When I was studying Computer Science in an engineering institution in India 15 years earlier, there weren’t too many resources to check out. Lab computers were shared in tiny slots. They were tortoises compared to today’s regular smartphones. We accessed internet on a 64Kbps modem. Most of the academic subjects were studied by referring the text and a little bit of hands-on development. For many students, these didn’t reflect well on their careers.
Things have improved in India, but in many third-world and developing countries it’s still the same… or worse. So in my free time I wrote dslib, a library of data structures which grows on itself. The intent is to share a clearer picture of how data structures relate and work together. I believe it’s better than numerous examples of unrelated code for each data structure in textbooks.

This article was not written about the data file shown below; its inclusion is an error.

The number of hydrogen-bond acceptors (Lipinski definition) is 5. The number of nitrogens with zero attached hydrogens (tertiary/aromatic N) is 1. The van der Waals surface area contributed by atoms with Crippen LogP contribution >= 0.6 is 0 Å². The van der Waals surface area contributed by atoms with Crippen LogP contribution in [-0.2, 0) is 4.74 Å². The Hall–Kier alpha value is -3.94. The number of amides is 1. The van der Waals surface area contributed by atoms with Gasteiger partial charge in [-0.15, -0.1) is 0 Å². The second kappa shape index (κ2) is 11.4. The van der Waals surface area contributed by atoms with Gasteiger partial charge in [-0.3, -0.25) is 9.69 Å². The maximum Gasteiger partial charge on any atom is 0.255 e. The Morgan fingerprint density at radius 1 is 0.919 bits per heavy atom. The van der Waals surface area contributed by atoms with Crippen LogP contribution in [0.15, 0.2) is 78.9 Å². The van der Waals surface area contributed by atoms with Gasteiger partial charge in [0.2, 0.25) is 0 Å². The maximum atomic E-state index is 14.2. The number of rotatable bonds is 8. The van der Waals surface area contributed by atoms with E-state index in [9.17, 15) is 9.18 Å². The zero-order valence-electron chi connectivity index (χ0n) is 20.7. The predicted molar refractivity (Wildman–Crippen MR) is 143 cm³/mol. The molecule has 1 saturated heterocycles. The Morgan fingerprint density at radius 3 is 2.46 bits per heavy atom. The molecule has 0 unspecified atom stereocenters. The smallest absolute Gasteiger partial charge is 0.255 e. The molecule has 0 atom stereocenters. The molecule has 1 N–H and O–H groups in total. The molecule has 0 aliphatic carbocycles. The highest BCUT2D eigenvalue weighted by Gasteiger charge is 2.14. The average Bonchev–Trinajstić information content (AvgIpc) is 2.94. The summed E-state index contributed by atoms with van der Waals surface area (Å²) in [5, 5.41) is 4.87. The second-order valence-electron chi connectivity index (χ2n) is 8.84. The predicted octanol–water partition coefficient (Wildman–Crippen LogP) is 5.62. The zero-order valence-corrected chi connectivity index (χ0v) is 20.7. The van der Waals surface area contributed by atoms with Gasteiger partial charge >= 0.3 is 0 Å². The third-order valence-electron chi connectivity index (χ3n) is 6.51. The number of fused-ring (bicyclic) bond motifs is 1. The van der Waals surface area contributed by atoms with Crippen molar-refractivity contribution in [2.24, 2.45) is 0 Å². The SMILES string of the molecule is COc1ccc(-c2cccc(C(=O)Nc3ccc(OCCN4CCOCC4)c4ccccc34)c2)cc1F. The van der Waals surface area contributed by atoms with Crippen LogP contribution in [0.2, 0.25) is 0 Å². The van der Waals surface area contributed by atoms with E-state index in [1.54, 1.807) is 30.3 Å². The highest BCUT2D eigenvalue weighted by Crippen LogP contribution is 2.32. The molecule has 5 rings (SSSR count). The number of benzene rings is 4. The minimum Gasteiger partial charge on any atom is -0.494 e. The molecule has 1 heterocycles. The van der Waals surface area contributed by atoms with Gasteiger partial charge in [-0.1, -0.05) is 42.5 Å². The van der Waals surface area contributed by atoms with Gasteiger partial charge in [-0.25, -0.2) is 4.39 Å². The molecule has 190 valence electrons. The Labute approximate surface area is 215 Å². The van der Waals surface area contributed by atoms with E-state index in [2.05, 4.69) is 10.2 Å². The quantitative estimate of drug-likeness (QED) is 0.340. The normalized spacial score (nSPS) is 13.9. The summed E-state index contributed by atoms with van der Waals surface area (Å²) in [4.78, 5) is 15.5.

Other than the most obvious cases like node deletion from trees, I have used iterative algorithms. The code is reasonably commented and adheres to the Linux kernel coding style as much as possible (I had to add some stuff like typedefs among few other deviations).
It’s still under development and there’s a lot more to be done. I am yet to make the first release. Patches, ideas and suggestions are welcome.
- A circular doubly linked list is at the heart of dslib
- A queue and stack written using 1
- A tree with regular methods
- An AVL tree with regular methods (lacks node deletion at the time of writing). Uses the stack from 2 for iterative insertion
- BFS and DFS of the tree and AVL tree (uses the stack and queue from 2)
dslib is GPLv3. Special thanks to my sister for spending her time on this.